In Port Washington, lake fishing and pier pressure was light; however, the few anglers who were fishing the south pier had some success catching browns with Rapalas. Fishing pressure is increasing along the shoreline of Rotary Park and a few brown trout have been caught on spoons, one of which was a respectable 11-pound brown trout. Several anglers continue to target steelhead in the Sauk Creek Nature Preserve with little success. Many white suckers are being caught by anglers who are using egg patterns intended for trout.

DNR hotline, (414) 382-7920.

Smokey’s Bait Shop, (262) 691-0360.

Dick Smith’s Bait, (262) 646 2218.


There has been some very good walleye action going on along the Fox River. Some of those walleye anglers are anchoring up near the Hwy. 41 bridge where they are also catching a lot of white bass. Crappies are starting in the channels along Lake Winnebago. The walleye bite has been very good on Lake Winnebago rock piles and on Lake Butte des Morts on the point. Perch were in the Fox River, but are in transition back to Lake Winnebago.

Critter’s, (920) 582-0471.

Fox River Bait, (920) 233-7409.

Dutch’s, (920) 922-0311.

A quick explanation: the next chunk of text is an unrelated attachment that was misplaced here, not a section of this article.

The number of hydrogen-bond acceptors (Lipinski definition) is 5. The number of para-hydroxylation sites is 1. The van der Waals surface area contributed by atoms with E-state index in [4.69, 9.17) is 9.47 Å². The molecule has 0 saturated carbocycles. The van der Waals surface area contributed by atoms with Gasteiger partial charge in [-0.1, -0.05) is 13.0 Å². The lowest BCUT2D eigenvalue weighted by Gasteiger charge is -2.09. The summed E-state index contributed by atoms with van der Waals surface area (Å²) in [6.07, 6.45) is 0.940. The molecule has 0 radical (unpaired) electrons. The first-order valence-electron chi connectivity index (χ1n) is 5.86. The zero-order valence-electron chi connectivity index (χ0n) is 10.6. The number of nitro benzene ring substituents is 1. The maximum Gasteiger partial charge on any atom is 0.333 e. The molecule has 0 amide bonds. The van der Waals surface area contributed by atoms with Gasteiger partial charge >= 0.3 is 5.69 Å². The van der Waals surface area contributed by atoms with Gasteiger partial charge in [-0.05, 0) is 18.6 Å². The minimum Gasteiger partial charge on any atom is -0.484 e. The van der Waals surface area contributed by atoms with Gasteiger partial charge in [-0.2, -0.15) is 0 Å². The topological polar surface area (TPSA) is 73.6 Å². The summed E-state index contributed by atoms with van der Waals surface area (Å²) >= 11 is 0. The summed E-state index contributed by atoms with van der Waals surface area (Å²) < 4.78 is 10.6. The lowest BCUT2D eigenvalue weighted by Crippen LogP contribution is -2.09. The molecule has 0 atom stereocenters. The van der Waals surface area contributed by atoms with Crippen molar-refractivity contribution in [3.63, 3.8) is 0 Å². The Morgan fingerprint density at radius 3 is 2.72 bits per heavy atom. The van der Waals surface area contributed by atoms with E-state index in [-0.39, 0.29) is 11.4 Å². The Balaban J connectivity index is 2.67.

Anglers are finding a lot of good walleye action, whether they are shore fishing or fishing from boats. The Yahara River from the Tenney Locks to Lake Kegonsa has the potential for good walleye action. Panfish action has been fair on Lake Monona in the “triangle area” and in any of the bays. All of the channels connected to Monona have been producing panfish. Lake Mendota anglers have been finding some big crappies. Catfish action on fish up to 8 pounds has been very good. Lake Wingra is getting some big attention for muskies because of its smaller size – the water warms up faster there than on the other Madison-area lakes. The bass are in shallow on the Yahara above Lake Mendota. Also try Six-Mile Creek and Spring Harbor. The same holds true on Monona – the bass are in shallow with the panfish.